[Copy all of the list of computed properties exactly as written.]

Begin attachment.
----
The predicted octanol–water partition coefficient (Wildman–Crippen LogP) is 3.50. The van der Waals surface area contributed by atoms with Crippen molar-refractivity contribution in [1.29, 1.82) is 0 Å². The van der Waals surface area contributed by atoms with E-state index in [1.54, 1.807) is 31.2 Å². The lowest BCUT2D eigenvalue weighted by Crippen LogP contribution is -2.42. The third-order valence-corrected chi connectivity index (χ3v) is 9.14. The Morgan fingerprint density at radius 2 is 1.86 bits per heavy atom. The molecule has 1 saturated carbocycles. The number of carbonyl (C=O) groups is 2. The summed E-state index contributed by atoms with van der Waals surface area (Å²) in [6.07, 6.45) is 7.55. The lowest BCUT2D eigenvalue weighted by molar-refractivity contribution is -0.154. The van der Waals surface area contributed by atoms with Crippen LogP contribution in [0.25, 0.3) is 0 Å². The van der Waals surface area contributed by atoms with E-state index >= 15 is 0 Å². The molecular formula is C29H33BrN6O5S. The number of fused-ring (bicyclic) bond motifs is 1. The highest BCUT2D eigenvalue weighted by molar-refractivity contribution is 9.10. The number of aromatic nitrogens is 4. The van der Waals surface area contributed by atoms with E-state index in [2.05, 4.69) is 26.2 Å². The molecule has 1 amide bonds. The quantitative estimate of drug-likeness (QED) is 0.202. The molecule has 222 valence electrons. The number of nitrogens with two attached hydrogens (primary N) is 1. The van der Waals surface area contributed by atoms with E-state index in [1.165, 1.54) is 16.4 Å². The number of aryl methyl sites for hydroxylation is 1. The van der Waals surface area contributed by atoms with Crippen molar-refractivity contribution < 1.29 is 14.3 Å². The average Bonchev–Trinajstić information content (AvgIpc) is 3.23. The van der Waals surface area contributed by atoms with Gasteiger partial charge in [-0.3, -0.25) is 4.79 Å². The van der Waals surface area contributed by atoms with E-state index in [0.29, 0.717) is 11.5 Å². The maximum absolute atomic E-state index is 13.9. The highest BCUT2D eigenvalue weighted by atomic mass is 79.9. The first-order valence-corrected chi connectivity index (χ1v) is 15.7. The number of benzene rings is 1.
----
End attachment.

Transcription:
The predicted octanol–water partition coefficient (Wildman–Crippen LogP) is 3.50. The van der Waals surface area contributed by atoms with Crippen molar-refractivity contribution in [1.29, 1.82) is 0 Å². The van der Waals surface area contributed by atoms with E-state index in [1.54, 1.807) is 31.2 Å². The lowest BCUT2D eigenvalue weighted by Crippen LogP contribution is -2.42. The third-order valence-corrected chi connectivity index (χ3v) is 9.14. The Morgan fingerprint density at radius 2 is 1.86 bits per heavy atom. The molecule has 1 saturated carbocycles. The number of carbonyl (C=O) groups is 2. The summed E-state index contributed by atoms with van der Waals surface area (Å²) in [6.07, 6.45) is 7.55. The lowest BCUT2D eigenvalue weighted by molar-refractivity contribution is -0.154. The van der Waals surface area contributed by atoms with Crippen LogP contribution in [0.25, 0.3) is 0 Å². The van der Waals surface area contributed by atoms with E-state index >= 15 is 0 Å². The molecular formula is C29H33BrN6O5S. The number of fused-ring (bicyclic) bond motifs is 1. The highest BCUT2D eigenvalue weighted by molar-refractivity contribution is 9.10. The number of aromatic nitrogens is 4. The van der Waals surface area contributed by atoms with E-state index in [2.05, 4.69) is 26.2 Å². The molecule has 1 amide bonds. The quantitative estimate of drug-likeness (QED) is 0.202. The molecule has 222 valence electrons. The number of nitrogens with two attached hydrogens (primary N) is 1. The van der Waals surface area contributed by atoms with E-state index in [1.165, 1.54) is 16.4 Å². The number of aryl methyl sites for hydroxylation is 1. The van der Waals surface area contributed by atoms with Crippen molar-refractivity contribution < 1.29 is 14.3 Å². The average Bonchev–Trinajstić information content (AvgIpc) is 3.23. The van der Waals surface area contributed by atoms with Gasteiger partial charge in [-0.3, -0.25) is 4.79 Å². The van der Waals surface area contributed by atoms with E-state index in [0.29, 0.717) is 11.5 Å². The maximum absolute atomic E-state index is 13.9. The highest BCUT2D eigenvalue weighted by atomic mass is 79.9. The first-order valence-corrected chi connectivity index (χ1v) is 15.7. The number of benzene rings is 1.